On 26-27 March, representatives from Brazil, Russia, India and China will join their South African counterparts in Durban for the fifth annual BRICS summit. With the theme for this year’s summit being ‘BRICS and Africa: Partnerships for Integration and Industrialisation’, South African President Jacob Zuma will no doubt try to project his country as the fulcrum between the intercontinental powerhouses and an ascendant Africa.
For the powerful BRICS nations, Africa – touted by some as the final economic frontier due to its vast array of untapped resources – represents a great investment opportunity, and China’s economic forays into the continent are particularly well-known. For African nations, the BRICS countries offer attractive and competitive alternatives to their former colonial powers.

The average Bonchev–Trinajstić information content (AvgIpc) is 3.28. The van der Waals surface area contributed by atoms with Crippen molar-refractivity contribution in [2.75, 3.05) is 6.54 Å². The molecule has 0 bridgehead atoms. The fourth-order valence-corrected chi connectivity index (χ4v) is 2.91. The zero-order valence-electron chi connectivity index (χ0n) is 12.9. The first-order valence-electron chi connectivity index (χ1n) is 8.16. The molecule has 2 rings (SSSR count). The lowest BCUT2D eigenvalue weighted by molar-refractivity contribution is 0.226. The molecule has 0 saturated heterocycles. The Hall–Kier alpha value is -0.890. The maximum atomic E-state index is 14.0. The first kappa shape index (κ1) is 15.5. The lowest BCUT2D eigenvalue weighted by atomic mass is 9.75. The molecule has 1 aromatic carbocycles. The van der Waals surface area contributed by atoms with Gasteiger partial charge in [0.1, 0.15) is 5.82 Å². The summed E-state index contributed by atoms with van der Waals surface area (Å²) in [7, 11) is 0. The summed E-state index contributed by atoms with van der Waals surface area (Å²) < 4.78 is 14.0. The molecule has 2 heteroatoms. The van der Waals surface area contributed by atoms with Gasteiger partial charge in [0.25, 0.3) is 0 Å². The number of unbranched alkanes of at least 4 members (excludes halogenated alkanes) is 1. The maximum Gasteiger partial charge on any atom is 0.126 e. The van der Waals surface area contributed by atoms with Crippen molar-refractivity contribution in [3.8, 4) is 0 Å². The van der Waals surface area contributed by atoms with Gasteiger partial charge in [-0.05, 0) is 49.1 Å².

From many angles, this is a match made in heaven, but the relationship and narrative is more complex than it seems.
The positive narrative around the BRICS countries is simple. The BRICS is a grouping aiming to tilt the global economic balance in favour of developing economies and transcend geographical and ideological divisions in an increasingly complex and globalised world. As a platform for dialogue and cooperation, BRICS represents an impressive 43% of the world’s population.